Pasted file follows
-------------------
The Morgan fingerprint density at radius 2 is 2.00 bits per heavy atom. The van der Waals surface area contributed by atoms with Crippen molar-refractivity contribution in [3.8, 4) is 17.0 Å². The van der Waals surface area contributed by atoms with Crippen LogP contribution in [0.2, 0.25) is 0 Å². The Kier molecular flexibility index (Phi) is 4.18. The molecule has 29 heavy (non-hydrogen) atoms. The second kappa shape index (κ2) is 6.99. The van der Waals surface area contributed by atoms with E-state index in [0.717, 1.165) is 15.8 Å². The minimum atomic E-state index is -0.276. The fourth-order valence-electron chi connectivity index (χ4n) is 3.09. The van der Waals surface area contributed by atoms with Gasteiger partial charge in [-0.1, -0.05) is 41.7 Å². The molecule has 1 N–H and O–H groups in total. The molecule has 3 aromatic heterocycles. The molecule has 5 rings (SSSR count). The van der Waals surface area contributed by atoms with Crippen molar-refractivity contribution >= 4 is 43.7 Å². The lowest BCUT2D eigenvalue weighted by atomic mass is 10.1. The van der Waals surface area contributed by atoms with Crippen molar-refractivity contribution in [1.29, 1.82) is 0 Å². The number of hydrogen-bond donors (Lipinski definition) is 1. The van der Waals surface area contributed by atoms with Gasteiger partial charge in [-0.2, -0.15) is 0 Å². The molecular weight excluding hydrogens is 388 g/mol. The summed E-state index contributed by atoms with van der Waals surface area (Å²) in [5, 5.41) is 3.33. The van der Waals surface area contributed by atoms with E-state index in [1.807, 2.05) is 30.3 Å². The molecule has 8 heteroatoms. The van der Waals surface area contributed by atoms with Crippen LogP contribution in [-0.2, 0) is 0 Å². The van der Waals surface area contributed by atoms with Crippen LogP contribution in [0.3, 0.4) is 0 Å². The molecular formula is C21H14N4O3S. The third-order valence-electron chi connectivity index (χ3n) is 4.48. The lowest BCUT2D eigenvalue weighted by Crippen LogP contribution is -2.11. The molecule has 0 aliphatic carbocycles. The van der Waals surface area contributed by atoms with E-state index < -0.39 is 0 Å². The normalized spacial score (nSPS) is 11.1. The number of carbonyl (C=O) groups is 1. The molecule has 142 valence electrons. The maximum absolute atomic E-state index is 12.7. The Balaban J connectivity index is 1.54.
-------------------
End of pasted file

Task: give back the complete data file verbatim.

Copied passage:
The Morgan fingerprint density at radius 2 is 2.00 bits per heavy atom. The van der Waals surface area contributed by atoms with Crippen molar-refractivity contribution in [3.8, 4) is 17.0 Å². The van der Waals surface area contributed by atoms with Crippen LogP contribution in [0.2, 0.25) is 0 Å². The Kier molecular flexibility index (Phi) is 4.18. The molecule has 29 heavy (non-hydrogen) atoms. The second kappa shape index (κ2) is 6.99. The van der Waals surface area contributed by atoms with E-state index in [0.717, 1.165) is 15.8 Å². The minimum atomic E-state index is -0.276. The fourth-order valence-electron chi connectivity index (χ4n) is 3.09. The van der Waals surface area contributed by atoms with Gasteiger partial charge in [-0.1, -0.05) is 41.7 Å². The molecule has 1 N–H and O–H groups in total. The molecule has 3 aromatic heterocycles. The molecule has 5 rings (SSSR count). The van der Waals surface area contributed by atoms with Crippen molar-refractivity contribution >= 4 is 43.7 Å². The lowest BCUT2D eigenvalue weighted by atomic mass is 10.1. The van der Waals surface area contributed by atoms with Crippen molar-refractivity contribution in [1.29, 1.82) is 0 Å². The number of hydrogen-bond donors (Lipinski definition) is 1. The van der Waals surface area contributed by atoms with Gasteiger partial charge in [-0.2, -0.15) is 0 Å². The molecular weight excluding hydrogens is 388 g/mol. The summed E-state index contributed by atoms with van der Waals surface area (Å²) in [5, 5.41) is 3.33. The van der Waals surface area contributed by atoms with E-state index in [1.807, 2.05) is 30.3 Å². The molecule has 8 heteroatoms. The van der Waals surface area contributed by atoms with Crippen LogP contribution in [-0.2, 0) is 0 Å². The van der Waals surface area contributed by atoms with Crippen LogP contribution in [0.3, 0.4) is 0 Å². The molecular formula is C21H14N4O3S. The third-order valence-electron chi connectivity index (χ3n) is 4.48. The lowest BCUT2D eigenvalue weighted by Crippen LogP contribution is -2.11. The molecule has 0 aliphatic carbocycles. The van der Waals surface area contributed by atoms with E-state index < -0.39 is 0 Å². The normalized spacial score (nSPS) is 11.1. The number of carbonyl (C=O) groups is 1. The molecule has 142 valence electrons. The maximum absolute atomic E-state index is 12.7. The Balaban J connectivity index is 1.54.